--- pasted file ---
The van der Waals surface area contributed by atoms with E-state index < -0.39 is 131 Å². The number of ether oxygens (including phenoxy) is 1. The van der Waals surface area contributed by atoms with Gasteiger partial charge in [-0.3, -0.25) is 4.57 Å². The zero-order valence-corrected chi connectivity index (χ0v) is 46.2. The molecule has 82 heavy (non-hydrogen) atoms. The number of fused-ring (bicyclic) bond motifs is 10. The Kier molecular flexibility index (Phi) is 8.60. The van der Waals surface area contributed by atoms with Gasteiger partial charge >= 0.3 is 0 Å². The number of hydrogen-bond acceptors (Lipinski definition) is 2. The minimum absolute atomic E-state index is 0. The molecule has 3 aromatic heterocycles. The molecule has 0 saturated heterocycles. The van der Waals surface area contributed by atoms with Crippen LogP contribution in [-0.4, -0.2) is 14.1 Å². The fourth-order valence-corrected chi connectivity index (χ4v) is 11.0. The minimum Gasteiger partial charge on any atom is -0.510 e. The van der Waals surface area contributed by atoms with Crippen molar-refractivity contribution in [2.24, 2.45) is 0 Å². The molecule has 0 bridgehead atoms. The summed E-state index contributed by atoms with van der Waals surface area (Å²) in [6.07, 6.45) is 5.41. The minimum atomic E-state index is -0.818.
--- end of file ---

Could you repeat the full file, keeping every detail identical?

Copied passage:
The van der Waals surface area contributed by atoms with E-state index < -0.39 is 131 Å². The number of ether oxygens (including phenoxy) is 1. The van der Waals surface area contributed by atoms with Gasteiger partial charge in [-0.3, -0.25) is 4.57 Å². The zero-order valence-corrected chi connectivity index (χ0v) is 46.2. The molecule has 82 heavy (non-hydrogen) atoms. The number of fused-ring (bicyclic) bond motifs is 10. The Kier molecular flexibility index (Phi) is 8.60. The van der Waals surface area contributed by atoms with Gasteiger partial charge >= 0.3 is 0 Å². The number of hydrogen-bond acceptors (Lipinski definition) is 2. The minimum absolute atomic E-state index is 0. The molecule has 3 aromatic heterocycles. The molecule has 0 saturated heterocycles. The van der Waals surface area contributed by atoms with Crippen LogP contribution in [-0.4, -0.2) is 14.1 Å². The fourth-order valence-corrected chi connectivity index (χ4v) is 11.0. The minimum Gasteiger partial charge on any atom is -0.510 e. The van der Waals surface area contributed by atoms with Crippen molar-refractivity contribution in [2.24, 2.45) is 0 Å². The molecule has 0 bridgehead atoms. The summed E-state index contributed by atoms with van der Waals surface area (Å²) in [6.07, 6.45) is 5.41. The minimum atomic E-state index is -0.818.